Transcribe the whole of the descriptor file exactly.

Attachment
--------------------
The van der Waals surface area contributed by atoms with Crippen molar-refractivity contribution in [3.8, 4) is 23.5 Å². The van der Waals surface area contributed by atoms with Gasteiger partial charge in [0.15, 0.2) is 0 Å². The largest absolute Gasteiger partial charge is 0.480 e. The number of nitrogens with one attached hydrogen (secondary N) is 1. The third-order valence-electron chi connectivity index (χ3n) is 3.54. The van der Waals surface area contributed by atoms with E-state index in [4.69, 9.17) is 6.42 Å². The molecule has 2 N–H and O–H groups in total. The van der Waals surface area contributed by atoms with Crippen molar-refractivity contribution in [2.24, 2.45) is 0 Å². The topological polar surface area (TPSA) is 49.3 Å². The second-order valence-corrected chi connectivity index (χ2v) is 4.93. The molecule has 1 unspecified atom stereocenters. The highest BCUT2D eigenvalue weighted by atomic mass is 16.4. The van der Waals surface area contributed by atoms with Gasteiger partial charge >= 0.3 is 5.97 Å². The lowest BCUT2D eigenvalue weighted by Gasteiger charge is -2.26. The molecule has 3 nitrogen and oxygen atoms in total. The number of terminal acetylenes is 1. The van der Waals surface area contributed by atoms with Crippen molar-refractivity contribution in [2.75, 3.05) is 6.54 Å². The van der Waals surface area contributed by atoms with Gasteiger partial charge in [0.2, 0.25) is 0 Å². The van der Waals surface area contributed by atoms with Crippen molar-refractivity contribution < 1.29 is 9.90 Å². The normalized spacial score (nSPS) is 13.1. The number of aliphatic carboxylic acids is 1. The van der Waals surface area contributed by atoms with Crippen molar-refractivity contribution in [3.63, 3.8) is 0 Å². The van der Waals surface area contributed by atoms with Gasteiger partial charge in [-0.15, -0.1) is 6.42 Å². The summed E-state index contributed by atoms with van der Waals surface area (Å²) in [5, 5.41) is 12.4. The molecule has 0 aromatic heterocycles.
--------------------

The van der Waals surface area contributed by atoms with Crippen molar-refractivity contribution in [3.8, 4) is 23.5 Å². The van der Waals surface area contributed by atoms with Gasteiger partial charge in [0.15, 0.2) is 0 Å². The largest absolute Gasteiger partial charge is 0.480 e. The number of nitrogens with one attached hydrogen (secondary N) is 1. The third-order valence-electron chi connectivity index (χ3n) is 3.54. The van der Waals surface area contributed by atoms with E-state index in [4.69, 9.17) is 6.42 Å². The molecule has 2 N–H and O–H groups in total. The van der Waals surface area contributed by atoms with Crippen molar-refractivity contribution in [2.24, 2.45) is 0 Å². The topological polar surface area (TPSA) is 49.3 Å². The second-order valence-corrected chi connectivity index (χ2v) is 4.93. The molecule has 1 unspecified atom stereocenters. The highest BCUT2D eigenvalue weighted by atomic mass is 16.4. The van der Waals surface area contributed by atoms with Gasteiger partial charge >= 0.3 is 5.97 Å². The lowest BCUT2D eigenvalue weighted by Gasteiger charge is -2.26. The molecule has 3 nitrogen and oxygen atoms in total. The number of terminal acetylenes is 1. The van der Waals surface area contributed by atoms with Crippen molar-refractivity contribution in [2.75, 3.05) is 6.54 Å². The van der Waals surface area contributed by atoms with Gasteiger partial charge in [0.2, 0.25) is 0 Å². The van der Waals surface area contributed by atoms with Crippen molar-refractivity contribution < 1.29 is 9.90 Å². The normalized spacial score (nSPS) is 13.1. The number of aliphatic carboxylic acids is 1. The van der Waals surface area contributed by atoms with Crippen molar-refractivity contribution in [3.63, 3.8) is 0 Å². The van der Waals surface area contributed by atoms with Gasteiger partial charge in [-0.15, -0.1) is 6.42 Å². The summed E-state index contributed by atoms with van der Waals surface area (Å²) in [5, 5.41) is 12.4. The molecule has 0 aromatic heterocycles.